Student Learning Outcomes & Assessment Cycles for the Department of Psychology
The Department of Psychology developed its plan for using SLOs around a synthesis of two models: Bloom's (1956) Taxonomy of Educational Objectives and Wiggins and McTighe's (1998) Six Facets for Understanding. Both paradigms characterize learning across multiple domains, and each domain demarcates learning as moving from simple to complex. Both suit the Dept. of Psychology well because they provide a framework for thinking about the relationship between teaching and learning content that is both objective and subjective. Across courses, the Dept. of Psychology has the ultimate goal of providing education that increases each student's ability to think, behave, and feel in increasingly complex ways so that each student can better the relationships with the self, their families, their communities, and the world.
To accommodate the broad diversity among students as well as to honor the unique pedagogical philosophy of each faculty member, the Dept. of Psychology has elected to share best practices of assignments given and assessments collected to evaluate learning among all students in the department. These best practices will also serve to evoke discussions within the department to refine and adapt curricula and assessments to meet both faculty and student needs. Ultimately, revisions made will be in keeping with the following nine exit standards and core competencies:
Upon successful completion of the required course work in General Psychology, the student will be able to:
- explain the scientific methods used in psychology;
- discuss current theories of emotion and motivation;
- explain types of consciousness and altered states of consciousness;
- evaluate the factors in emotion and motivation;
- define the basis of sensation and perception;
- define methods of personality assessment and theories of personality;
- define individual differences in intelligence and discuss cultural biases in assessing intelligence;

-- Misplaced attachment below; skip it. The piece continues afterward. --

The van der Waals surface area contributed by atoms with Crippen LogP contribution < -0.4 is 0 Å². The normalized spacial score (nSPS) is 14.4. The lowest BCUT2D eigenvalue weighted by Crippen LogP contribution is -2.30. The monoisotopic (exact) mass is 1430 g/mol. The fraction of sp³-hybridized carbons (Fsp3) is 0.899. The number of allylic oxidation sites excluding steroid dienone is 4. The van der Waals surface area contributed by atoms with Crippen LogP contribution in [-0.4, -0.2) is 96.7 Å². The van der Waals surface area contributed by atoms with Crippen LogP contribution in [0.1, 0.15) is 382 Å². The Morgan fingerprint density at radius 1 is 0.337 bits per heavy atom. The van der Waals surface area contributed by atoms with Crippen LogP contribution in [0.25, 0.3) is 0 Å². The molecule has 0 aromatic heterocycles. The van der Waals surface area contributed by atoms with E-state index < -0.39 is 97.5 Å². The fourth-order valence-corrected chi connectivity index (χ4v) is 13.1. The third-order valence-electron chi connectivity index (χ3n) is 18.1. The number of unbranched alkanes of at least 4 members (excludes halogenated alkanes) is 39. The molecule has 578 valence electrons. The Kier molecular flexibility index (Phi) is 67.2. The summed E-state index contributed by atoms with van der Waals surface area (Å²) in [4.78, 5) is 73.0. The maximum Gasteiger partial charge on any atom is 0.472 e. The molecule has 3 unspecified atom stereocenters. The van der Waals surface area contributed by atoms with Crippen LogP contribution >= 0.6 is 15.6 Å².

- identify and define the classifications of abnormal behavior;
- apply the neurobiological, psychoanalytical, behavioral, cognitive, and humanistic perspectives to modifying and explaining behaviors.
Exit Standards for:
GCC CORE COMPETENCIES (Institutional Learning Outcomes)
1) Communication: Learners express themselves clearly and concisely to others in logical, well-organized papers and/or verbal presentations using documentation and quantitative tools when appropriate. Learners listen, understand, debate, and use information communicated by others.
2) Mathematical Competency/Quantitative Reasoning: Learners understand, interpret, and manipulate numeric or symbolic information; solve problems by selecting and applying appropriate quantitative methods such as arithmetic, quantitative reasoning, estimation, measurement, probability, statistics, algebra, geometry and trigonometry; and present information and construct arguments with the use of numerical and/or statistical support.
3) Information Competency: Learners recognize the need for information and define a research topic; select, access, and use appropriate sources to obtain relevant data; evaluate sources for reliability and accuracy; and use information in an ethical and legal manner.
4) Critical Thinking: Learners evaluate the credibility and significance of information, effectively interpret, analyze, synthesize explain, and infer concepts and ideas; solve problems and make decisions; and construct and deconstruct arguments.
5) Global Awareness and Appreciation: Learners recognize and analyze the interconnectedness of global, national, and local concerns, analyzing cultural, political, social and environmental issues from multiple perspectives; they recognize the interdependence of the global environment and humanity.
6) Personal Responsibility: Learners demonstrate an understanding of the consequences, both positive and negative, of their own actions; set personal, academic and career goals; and seek and utilize the appropriate resources to reach such goals.
7) Application of Knowledge: Learners maintain, improve and transfer academic and technical skills to the workplace; demonstrate life-long learning skills by having the ability to acquire and employ new knowledge; and set goals and devise strategies for personal and professional development.